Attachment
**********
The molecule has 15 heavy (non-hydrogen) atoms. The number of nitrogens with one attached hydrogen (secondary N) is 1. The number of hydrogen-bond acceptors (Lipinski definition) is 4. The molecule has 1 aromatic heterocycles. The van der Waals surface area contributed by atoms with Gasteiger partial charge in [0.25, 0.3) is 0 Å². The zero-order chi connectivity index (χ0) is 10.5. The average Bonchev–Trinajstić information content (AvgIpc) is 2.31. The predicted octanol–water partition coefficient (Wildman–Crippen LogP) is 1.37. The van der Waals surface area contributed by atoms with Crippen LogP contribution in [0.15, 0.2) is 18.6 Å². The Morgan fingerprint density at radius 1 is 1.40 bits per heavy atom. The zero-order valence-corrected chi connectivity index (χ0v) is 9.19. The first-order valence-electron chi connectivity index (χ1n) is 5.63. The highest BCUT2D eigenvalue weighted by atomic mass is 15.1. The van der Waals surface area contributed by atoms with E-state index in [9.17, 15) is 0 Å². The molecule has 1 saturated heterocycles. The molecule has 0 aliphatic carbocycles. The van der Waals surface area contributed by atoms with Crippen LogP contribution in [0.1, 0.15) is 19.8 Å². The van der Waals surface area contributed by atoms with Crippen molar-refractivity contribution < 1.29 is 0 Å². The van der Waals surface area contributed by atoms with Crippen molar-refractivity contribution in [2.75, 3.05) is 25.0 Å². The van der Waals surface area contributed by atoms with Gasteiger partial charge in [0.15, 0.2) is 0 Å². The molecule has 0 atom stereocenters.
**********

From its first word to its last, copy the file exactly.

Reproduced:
The molecule has 15 heavy (non-hydrogen) atoms. The number of nitrogens with one attached hydrogen (secondary N) is 1. The number of hydrogen-bond acceptors (Lipinski definition) is 4. The molecule has 1 aromatic heterocycles. The van der Waals surface area contributed by atoms with Gasteiger partial charge in [0.25, 0.3) is 0 Å². The zero-order chi connectivity index (χ0) is 10.5. The average Bonchev–Trinajstić information content (AvgIpc) is 2.31. The predicted octanol–water partition coefficient (Wildman–Crippen LogP) is 1.37. The van der Waals surface area contributed by atoms with Crippen LogP contribution in [0.15, 0.2) is 18.6 Å². The Morgan fingerprint density at radius 1 is 1.40 bits per heavy atom. The zero-order valence-corrected chi connectivity index (χ0v) is 9.19. The first-order valence-electron chi connectivity index (χ1n) is 5.63. The highest BCUT2D eigenvalue weighted by atomic mass is 15.1. The van der Waals surface area contributed by atoms with E-state index in [9.17, 15) is 0 Å². The molecule has 1 saturated heterocycles. The molecule has 0 aliphatic carbocycles. The van der Waals surface area contributed by atoms with Crippen LogP contribution in [0.1, 0.15) is 19.8 Å². The van der Waals surface area contributed by atoms with Crippen molar-refractivity contribution < 1.29 is 0 Å². The van der Waals surface area contributed by atoms with Crippen molar-refractivity contribution in [2.75, 3.05) is 25.0 Å². The van der Waals surface area contributed by atoms with Gasteiger partial charge in [0.15, 0.2) is 0 Å². The molecule has 0 atom stereocenters.